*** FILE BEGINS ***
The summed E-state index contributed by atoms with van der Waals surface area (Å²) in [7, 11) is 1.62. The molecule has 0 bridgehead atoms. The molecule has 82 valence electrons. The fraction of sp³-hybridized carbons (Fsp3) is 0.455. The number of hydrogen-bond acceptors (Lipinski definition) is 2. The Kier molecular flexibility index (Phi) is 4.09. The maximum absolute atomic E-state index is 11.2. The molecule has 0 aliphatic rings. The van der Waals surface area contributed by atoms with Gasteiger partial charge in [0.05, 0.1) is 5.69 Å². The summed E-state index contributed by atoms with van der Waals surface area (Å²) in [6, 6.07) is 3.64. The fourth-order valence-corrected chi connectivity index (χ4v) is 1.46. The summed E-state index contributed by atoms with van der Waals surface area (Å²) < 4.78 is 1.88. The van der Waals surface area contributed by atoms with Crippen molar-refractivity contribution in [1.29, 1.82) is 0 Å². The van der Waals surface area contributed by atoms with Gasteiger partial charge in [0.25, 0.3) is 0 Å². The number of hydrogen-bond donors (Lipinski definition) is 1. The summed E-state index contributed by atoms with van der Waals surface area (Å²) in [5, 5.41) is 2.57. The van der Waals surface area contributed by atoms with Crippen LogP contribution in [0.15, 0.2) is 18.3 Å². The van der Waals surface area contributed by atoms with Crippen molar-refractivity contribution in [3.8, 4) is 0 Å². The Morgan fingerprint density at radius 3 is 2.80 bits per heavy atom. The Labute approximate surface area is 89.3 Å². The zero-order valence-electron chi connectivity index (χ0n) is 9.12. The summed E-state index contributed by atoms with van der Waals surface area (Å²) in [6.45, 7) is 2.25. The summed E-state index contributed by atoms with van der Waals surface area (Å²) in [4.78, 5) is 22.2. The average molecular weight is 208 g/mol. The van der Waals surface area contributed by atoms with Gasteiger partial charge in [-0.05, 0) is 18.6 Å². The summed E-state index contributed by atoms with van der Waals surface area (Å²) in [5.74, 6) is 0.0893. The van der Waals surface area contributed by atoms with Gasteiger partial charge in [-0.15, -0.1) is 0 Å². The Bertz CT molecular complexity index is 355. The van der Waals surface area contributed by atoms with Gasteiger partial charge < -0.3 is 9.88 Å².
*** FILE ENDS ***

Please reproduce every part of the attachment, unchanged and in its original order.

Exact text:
The summed E-state index contributed by atoms with van der Waals surface area (Å²) in [7, 11) is 1.62. The molecule has 0 bridgehead atoms. The molecule has 82 valence electrons. The fraction of sp³-hybridized carbons (Fsp3) is 0.455. The number of hydrogen-bond acceptors (Lipinski definition) is 2. The Kier molecular flexibility index (Phi) is 4.09. The maximum absolute atomic E-state index is 11.2. The molecule has 0 aliphatic rings. The van der Waals surface area contributed by atoms with Gasteiger partial charge in [0.05, 0.1) is 5.69 Å². The summed E-state index contributed by atoms with van der Waals surface area (Å²) in [6, 6.07) is 3.64. The fourth-order valence-corrected chi connectivity index (χ4v) is 1.46. The summed E-state index contributed by atoms with van der Waals surface area (Å²) < 4.78 is 1.88. The van der Waals surface area contributed by atoms with Crippen molar-refractivity contribution in [1.29, 1.82) is 0 Å². The van der Waals surface area contributed by atoms with Gasteiger partial charge in [0.25, 0.3) is 0 Å². The number of hydrogen-bond donors (Lipinski definition) is 1. The summed E-state index contributed by atoms with van der Waals surface area (Å²) in [5, 5.41) is 2.57. The van der Waals surface area contributed by atoms with Crippen LogP contribution in [0.15, 0.2) is 18.3 Å². The van der Waals surface area contributed by atoms with Crippen molar-refractivity contribution in [3.8, 4) is 0 Å². The Morgan fingerprint density at radius 3 is 2.80 bits per heavy atom. The Labute approximate surface area is 89.3 Å². The zero-order valence-electron chi connectivity index (χ0n) is 9.12. The summed E-state index contributed by atoms with van der Waals surface area (Å²) in [6.45, 7) is 2.25. The summed E-state index contributed by atoms with van der Waals surface area (Å²) in [4.78, 5) is 22.2. The average molecular weight is 208 g/mol. The van der Waals surface area contributed by atoms with Gasteiger partial charge in [-0.05, 0) is 18.6 Å². The summed E-state index contributed by atoms with van der Waals surface area (Å²) in [5.74, 6) is 0.0893. The van der Waals surface area contributed by atoms with Gasteiger partial charge in [-0.15, -0.1) is 0 Å². The Bertz CT molecular complexity index is 355. The van der Waals surface area contributed by atoms with Gasteiger partial charge < -0.3 is 9.88 Å².